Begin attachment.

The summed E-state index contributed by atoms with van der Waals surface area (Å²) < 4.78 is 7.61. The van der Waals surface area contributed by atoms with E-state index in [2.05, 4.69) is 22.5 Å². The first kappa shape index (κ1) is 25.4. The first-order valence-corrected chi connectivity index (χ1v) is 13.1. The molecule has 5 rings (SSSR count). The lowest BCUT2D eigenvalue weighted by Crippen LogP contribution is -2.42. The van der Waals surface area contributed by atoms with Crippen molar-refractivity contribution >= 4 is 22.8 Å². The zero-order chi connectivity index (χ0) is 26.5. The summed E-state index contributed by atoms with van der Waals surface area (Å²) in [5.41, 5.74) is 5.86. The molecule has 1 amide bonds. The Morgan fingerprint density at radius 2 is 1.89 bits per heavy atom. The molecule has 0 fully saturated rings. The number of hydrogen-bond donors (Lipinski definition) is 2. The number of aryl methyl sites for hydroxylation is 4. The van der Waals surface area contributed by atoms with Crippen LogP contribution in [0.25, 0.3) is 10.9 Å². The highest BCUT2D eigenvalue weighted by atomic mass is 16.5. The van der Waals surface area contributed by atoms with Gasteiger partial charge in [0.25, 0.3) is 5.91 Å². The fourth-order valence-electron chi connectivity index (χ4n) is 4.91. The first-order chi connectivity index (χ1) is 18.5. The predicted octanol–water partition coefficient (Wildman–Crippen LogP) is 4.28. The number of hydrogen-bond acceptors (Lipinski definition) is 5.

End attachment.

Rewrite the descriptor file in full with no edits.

The summed E-state index contributed by atoms with van der Waals surface area (Å²) < 4.78 is 7.61. The van der Waals surface area contributed by atoms with E-state index in [2.05, 4.69) is 22.5 Å². The first kappa shape index (κ1) is 25.4. The first-order valence-corrected chi connectivity index (χ1v) is 13.1. The molecule has 5 rings (SSSR count). The lowest BCUT2D eigenvalue weighted by Crippen LogP contribution is -2.42. The van der Waals surface area contributed by atoms with Crippen molar-refractivity contribution >= 4 is 22.8 Å². The zero-order chi connectivity index (χ0) is 26.5. The summed E-state index contributed by atoms with van der Waals surface area (Å²) in [5.41, 5.74) is 5.86. The molecule has 1 amide bonds. The Morgan fingerprint density at radius 2 is 1.89 bits per heavy atom. The molecule has 0 fully saturated rings. The number of hydrogen-bond donors (Lipinski definition) is 2. The number of aryl methyl sites for hydroxylation is 4. The van der Waals surface area contributed by atoms with Crippen LogP contribution in [0.25, 0.3) is 10.9 Å². The highest BCUT2D eigenvalue weighted by atomic mass is 16.5. The van der Waals surface area contributed by atoms with Gasteiger partial charge in [0.25, 0.3) is 5.91 Å². The fourth-order valence-electron chi connectivity index (χ4n) is 4.91. The first-order chi connectivity index (χ1) is 18.5. The predicted octanol–water partition coefficient (Wildman–Crippen LogP) is 4.28. The number of hydrogen-bond acceptors (Lipinski definition) is 5.